Glenn has been around the block (so to speak) with her many times.  He called Garrett’s old school in Missouri and requested the bus schedule handout that all the parents get at the beginning of each school year which shows the bus route and the window of time for arrival at each stop.  They were amazed, but they sent it for Glenn to show this bus driver and manager of busses.

Cultural differences run deep.  The idea that if she is running early, that she should sit at a stop for a few minutes (who knows?  Maybe the students on that stop will have time to make the bus) so she arrives at the rest of the stops in the correct window of time is beyond her (and her boss).  We think that part of the problem down here in SC may be that rural students simply do not go to school when it is cold. That would make her early if many stops did not have to be made.  Hard to believe, but this is South Carolina.

What she said to us at the Thanksgiving lunch is that her new aide on the bus is always on time, so they always leave “early”.  Digest that statement!  OK, so no notification of any kind to let us know about the good work habits of the aide?  No, we just smoothly slide by each stop wondering (or maybe not) why there are no students waiting.

It happened again this morning, after our little talk.

 

MADELYN AND LEE IN KINLOCH

Madelyn sent me this link when all in the Ferguson diaspora looked with pain at the violent images every night.

http://www.newrepublic.com/article/119106/ferguson-missouris-complicated-history-poverty-and-racial-tension

Briefly, it says that to understand Ferguson, you have to first understand the story of Kinloch and the story of north St. Louis. As a kid without a car, north St. Louis escaped me. But I knew Kinloch. Madelyn and all her (even then) political activities took me there. It amazes me this vein of authenticity that runs through Madelyn; fifty some years after we first met, she has the same ideas about the same things she always has. She was right then, and is right now.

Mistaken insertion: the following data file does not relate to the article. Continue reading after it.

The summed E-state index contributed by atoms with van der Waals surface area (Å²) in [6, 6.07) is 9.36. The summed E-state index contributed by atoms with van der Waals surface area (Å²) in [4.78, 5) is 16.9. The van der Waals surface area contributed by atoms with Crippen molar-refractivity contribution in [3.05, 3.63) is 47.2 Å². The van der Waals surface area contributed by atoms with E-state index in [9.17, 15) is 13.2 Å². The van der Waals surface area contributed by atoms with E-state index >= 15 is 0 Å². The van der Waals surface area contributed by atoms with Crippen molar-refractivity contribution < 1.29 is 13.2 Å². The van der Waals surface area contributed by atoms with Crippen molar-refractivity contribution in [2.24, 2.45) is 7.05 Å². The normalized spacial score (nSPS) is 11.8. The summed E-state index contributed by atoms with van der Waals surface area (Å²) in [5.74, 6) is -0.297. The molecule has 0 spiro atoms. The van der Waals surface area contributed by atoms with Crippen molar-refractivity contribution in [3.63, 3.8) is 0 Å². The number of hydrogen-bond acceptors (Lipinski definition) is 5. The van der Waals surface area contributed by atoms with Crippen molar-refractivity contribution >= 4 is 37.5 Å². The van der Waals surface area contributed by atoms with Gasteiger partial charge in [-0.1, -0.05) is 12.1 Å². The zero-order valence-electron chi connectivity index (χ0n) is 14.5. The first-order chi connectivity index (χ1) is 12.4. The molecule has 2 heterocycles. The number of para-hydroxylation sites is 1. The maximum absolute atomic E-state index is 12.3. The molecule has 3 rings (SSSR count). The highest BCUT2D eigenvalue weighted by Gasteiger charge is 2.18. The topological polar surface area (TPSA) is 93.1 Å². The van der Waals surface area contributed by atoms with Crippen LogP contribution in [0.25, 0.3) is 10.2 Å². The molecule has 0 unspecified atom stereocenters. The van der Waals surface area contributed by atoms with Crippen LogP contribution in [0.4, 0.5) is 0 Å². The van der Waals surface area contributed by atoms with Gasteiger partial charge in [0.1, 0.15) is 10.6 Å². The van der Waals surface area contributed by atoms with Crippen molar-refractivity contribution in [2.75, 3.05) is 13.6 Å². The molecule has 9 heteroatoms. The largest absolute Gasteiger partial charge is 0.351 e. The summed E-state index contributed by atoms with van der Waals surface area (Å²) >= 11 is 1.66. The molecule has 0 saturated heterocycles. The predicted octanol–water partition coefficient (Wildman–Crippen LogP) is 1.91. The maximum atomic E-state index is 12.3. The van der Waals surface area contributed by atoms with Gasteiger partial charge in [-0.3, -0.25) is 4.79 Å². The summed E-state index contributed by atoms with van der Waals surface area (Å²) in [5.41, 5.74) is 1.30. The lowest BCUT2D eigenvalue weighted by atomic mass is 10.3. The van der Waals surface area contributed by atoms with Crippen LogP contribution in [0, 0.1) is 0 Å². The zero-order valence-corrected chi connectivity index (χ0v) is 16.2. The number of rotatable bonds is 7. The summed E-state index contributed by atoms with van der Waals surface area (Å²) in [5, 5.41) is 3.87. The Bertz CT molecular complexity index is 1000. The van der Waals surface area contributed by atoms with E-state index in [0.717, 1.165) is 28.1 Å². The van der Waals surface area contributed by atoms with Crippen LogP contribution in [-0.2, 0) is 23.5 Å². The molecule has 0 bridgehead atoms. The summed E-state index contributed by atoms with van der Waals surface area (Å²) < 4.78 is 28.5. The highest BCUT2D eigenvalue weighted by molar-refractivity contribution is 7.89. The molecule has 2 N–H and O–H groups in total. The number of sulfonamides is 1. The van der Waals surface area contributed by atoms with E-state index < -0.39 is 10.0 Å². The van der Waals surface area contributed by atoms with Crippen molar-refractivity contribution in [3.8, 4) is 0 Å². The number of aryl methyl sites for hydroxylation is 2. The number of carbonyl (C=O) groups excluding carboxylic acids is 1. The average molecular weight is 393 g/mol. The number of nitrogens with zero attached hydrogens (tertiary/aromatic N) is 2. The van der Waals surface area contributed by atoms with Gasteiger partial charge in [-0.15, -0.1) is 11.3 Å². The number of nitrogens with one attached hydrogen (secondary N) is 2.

This was back then when “liberal” was not a bad word, and when Lyndon Johnson was creating his “Great Society”. Madelyn got involved in Head Start, a program of early education for children so that they were not behind already on their first day of kindergarten. Not surprisingly, she has taught children all her life. Madelyn and I went to the same church and we belonged to a very active youth group, much of the time guided by Madelyn’s politics. I can still see her brainstorming ideas for programs for the group. Having recently come to Florissant from some years in Japan, it was interesting to me that she suggested a program called “Youth in Asia”. Of course, she was suggesting “Euthanasia”.

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That was Madelyn. This time she was collecting old clothes for children in Kinloch, the all black suburb of St. Louis closest to where we lived. We were to drop them at the Head Start location there.

No one could believe it when Big John bought his first convertible. Conservative, but a Democrat, he was a government bureaucrat at a high level. Friends and neighbors were intermittently questioned about him by the government because he dealt in sensitive stuff. My dad was quiet. Then something remarkable happened and he bought a 1964 Buick Special convertible, black, and a big straw hat with fringe on it!

Three years later he bought a 1967 silver Buick Le Sabre convertible, like the one pictured above, and that is the car that Madelyn and I borrowed to deliver old clothes to the Head Start in Kinloch. Beautiful summer day with the top down. Dad at work.

I remember the day; the boxes in the back seat sitting on red leather, the freedom of the wind, the freedom of the car, and the freedom of the lazy summer.

When Big John got home from work that evening, he was appalled. You did WHAT? In KINLOCH? In the CONVERTIBLE? WITH THE TOP DOWN?

Madelyn and I lived in Florissant, right next to Ferguson. Florissant means “Valley of the Flowers”. Madelyn and I sure acted like valley girls that day!